I’m originally from the Kent-Sussex border, and I went to university in Durham. This was a place so far away I knew nothing about it, to the extent that I’d concluded it must be a mining town. Still, they’d offered me an interview, so I started the long, long train journey north. In those days they paid your fare, too.
My God, the trains were slow. The carriages were rather elegant in their shabby way, with vastly more room per passenger than you get today. The restaurant cars served beautiful kippers of a quality you can now find only in Fortnum & Mason. However, there was no grace to the engines. Huge lumpen greasy diesel locos that chugged slowly all the way up the flat east side of the country. I finally arrived at what turned out to be the celestial city of Durham in bright sunlight and an intoxicatingly sharp frost, was interviewed by a kindly old Shakespearian scholar, and that was it. I was in. And in my final year, InterCity 125s arrived.
Recently, I was shown around London’s newly internationalised St Pancras station, which looks very like an old station that has won the National Lottery. To the tune of £800m. A trial Eurostar train was parked up at one of the platforms. In total, the Channel Tunnel Rail Link project – building the line branded as ‘High Speed One’ – has cost £5.8bn. It’s all ever so impressive. And yet the impact of this on me was as nothing compared to the moment back at the birth of Punk when – clad in my Rotter’s Club garb of exceptionally baggy trousers and a tight tank top, topped with my dad’s splendid Royal Air Force greatcoat – I stood on the platform at Durham station and watched the shiny Kenneth Grange-designed nose-cone of my first InterCity 125 approach the platform.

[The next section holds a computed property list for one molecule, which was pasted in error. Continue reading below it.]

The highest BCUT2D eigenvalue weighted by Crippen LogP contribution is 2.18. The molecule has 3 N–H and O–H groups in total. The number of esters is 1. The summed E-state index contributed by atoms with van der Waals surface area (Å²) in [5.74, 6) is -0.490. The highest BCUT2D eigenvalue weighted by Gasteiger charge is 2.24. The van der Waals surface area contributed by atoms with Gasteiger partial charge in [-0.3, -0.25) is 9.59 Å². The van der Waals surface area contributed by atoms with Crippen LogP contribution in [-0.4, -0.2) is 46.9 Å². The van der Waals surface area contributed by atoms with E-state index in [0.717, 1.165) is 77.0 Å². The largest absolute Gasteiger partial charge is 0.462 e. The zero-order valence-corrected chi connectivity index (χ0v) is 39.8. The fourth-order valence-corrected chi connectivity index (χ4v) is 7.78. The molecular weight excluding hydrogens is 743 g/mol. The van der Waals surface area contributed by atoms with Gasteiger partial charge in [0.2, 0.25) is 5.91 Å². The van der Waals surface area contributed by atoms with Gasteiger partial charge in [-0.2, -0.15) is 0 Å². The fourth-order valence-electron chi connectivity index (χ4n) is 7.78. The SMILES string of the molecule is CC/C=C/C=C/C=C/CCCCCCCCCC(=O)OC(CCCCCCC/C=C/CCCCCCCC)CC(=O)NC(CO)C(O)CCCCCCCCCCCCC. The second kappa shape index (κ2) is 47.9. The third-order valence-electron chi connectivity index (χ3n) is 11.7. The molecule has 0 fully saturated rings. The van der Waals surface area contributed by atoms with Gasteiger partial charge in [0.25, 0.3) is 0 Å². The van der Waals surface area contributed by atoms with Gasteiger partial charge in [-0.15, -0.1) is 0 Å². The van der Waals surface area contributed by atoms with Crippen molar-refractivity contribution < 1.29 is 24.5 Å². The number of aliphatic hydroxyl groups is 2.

Overnight, the south and the north moved a lot closer together. It was a moment of technological breakthrough. Getting on one of those trains felt like a real adventure, and I couldn’t believe how fast the journey suddenly became. And they were still only diesels, though they made a lovely whistling-turbine noise. The great thing was it cost exactly the same to buy a ticket on those trains as it did on the old ones. There was no Concorde-style premium. They didn’t even hold a launch party. They just put them into service.
In 1991, they electrified the East Coast line and introduced still faster – though much less characterful – trains. At that point, progress stopped. So you might well imagine that the north is getting further away again. And you’d be right. Consider this. Paris and Newcastle are equidistant from London. From 14 November, the fastest rail journey from London to Paris will be two hours and 15 minutes. The fastest journey to Newcastle is three hours. That’s one-third slower. What will it take to bring those times into balance?
I won’t make any cheap jibes about Paris perhaps being a more attractive destination than Newcastle. The line goes on to Edinburgh, after all, which is fast becoming another international destination. So it’s like this. Just as football stadiums get exponentially more expensive to build if you want more than 60 000 seats, so train lines demand huge investment to make them truly fast. Up to a point, you can improve and upgrade. And beyond that point, well, you need a ‘High Speed Two’, costing a minimum of £11bn. Plus a clever new train to knock your socks off the way the 125 did.